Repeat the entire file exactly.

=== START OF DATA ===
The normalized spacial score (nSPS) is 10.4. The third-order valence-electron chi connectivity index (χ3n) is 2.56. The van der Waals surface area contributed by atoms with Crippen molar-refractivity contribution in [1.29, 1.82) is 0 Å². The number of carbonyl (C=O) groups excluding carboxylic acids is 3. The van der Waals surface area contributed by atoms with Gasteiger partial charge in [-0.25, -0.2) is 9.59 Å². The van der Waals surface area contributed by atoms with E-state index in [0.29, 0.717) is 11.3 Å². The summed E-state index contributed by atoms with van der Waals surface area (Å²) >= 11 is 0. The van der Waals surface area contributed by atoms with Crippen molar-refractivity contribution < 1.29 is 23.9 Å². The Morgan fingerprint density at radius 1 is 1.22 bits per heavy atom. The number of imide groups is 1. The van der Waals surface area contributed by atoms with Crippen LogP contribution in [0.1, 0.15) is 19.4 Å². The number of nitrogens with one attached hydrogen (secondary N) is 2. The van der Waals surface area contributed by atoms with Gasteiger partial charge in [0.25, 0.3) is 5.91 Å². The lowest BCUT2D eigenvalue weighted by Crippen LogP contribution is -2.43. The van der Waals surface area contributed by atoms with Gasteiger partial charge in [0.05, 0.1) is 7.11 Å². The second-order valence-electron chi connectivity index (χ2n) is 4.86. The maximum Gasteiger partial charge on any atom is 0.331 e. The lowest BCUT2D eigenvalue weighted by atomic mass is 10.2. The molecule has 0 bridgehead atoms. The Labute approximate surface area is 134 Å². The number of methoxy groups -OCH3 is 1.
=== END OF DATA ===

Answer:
The normalized spacial score (nSPS) is 10.4. The third-order valence-electron chi connectivity index (χ3n) is 2.56. The van der Waals surface area contributed by atoms with Crippen molar-refractivity contribution in [1.29, 1.82) is 0 Å². The number of carbonyl (C=O) groups excluding carboxylic acids is 3. The van der Waals surface area contributed by atoms with Gasteiger partial charge in [-0.25, -0.2) is 9.59 Å². The van der Waals surface area contributed by atoms with E-state index in [0.29, 0.717) is 11.3 Å². The summed E-state index contributed by atoms with van der Waals surface area (Å²) >= 11 is 0. The van der Waals surface area contributed by atoms with Crippen molar-refractivity contribution < 1.29 is 23.9 Å². The Morgan fingerprint density at radius 1 is 1.22 bits per heavy atom. The number of imide groups is 1. The van der Waals surface area contributed by atoms with Crippen LogP contribution in [0.1, 0.15) is 19.4 Å². The number of nitrogens with one attached hydrogen (secondary N) is 2. The van der Waals surface area contributed by atoms with Gasteiger partial charge in [0.25, 0.3) is 5.91 Å². The lowest BCUT2D eigenvalue weighted by Crippen LogP contribution is -2.43. The van der Waals surface area contributed by atoms with Gasteiger partial charge in [0.05, 0.1) is 7.11 Å². The second-order valence-electron chi connectivity index (χ2n) is 4.86. The maximum Gasteiger partial charge on any atom is 0.331 e. The lowest BCUT2D eigenvalue weighted by atomic mass is 10.2. The molecule has 0 bridgehead atoms. The Labute approximate surface area is 134 Å². The number of methoxy groups -OCH3 is 1.